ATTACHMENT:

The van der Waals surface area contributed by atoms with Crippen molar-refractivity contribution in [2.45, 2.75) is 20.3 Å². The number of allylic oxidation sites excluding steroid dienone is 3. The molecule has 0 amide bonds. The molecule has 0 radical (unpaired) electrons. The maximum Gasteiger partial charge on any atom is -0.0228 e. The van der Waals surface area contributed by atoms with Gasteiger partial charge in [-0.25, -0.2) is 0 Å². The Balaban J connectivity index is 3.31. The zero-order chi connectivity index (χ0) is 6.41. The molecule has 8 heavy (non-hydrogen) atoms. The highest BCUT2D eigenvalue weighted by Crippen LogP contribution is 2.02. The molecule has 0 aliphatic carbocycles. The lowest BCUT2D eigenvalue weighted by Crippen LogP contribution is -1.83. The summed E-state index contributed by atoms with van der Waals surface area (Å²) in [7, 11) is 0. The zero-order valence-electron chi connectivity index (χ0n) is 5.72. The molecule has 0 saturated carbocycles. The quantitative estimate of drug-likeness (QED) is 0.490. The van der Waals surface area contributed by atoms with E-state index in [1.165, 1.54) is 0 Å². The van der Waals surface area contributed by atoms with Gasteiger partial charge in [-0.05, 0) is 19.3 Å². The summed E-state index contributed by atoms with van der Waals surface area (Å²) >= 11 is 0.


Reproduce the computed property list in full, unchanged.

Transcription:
The van der Waals surface area contributed by atoms with Crippen molar-refractivity contribution in [2.45, 2.75) is 20.3 Å². The number of allylic oxidation sites excluding steroid dienone is 3. The molecule has 0 amide bonds. The molecule has 0 radical (unpaired) electrons. The maximum Gasteiger partial charge on any atom is -0.0228 e. The van der Waals surface area contributed by atoms with Gasteiger partial charge in [-0.25, -0.2) is 0 Å². The Balaban J connectivity index is 3.31. The zero-order chi connectivity index (χ0) is 6.41. The molecule has 8 heavy (non-hydrogen) atoms. The highest BCUT2D eigenvalue weighted by Crippen LogP contribution is 2.02. The molecule has 0 aliphatic carbocycles. The lowest BCUT2D eigenvalue weighted by Crippen LogP contribution is -1.83. The summed E-state index contributed by atoms with van der Waals surface area (Å²) in [7, 11) is 0. The zero-order valence-electron chi connectivity index (χ0n) is 5.72. The molecule has 0 saturated carbocycles. The quantitative estimate of drug-likeness (QED) is 0.490. The van der Waals surface area contributed by atoms with E-state index in [1.165, 1.54) is 0 Å². The van der Waals surface area contributed by atoms with Gasteiger partial charge in [-0.05, 0) is 19.3 Å². The summed E-state index contributed by atoms with van der Waals surface area (Å²) >= 11 is 0.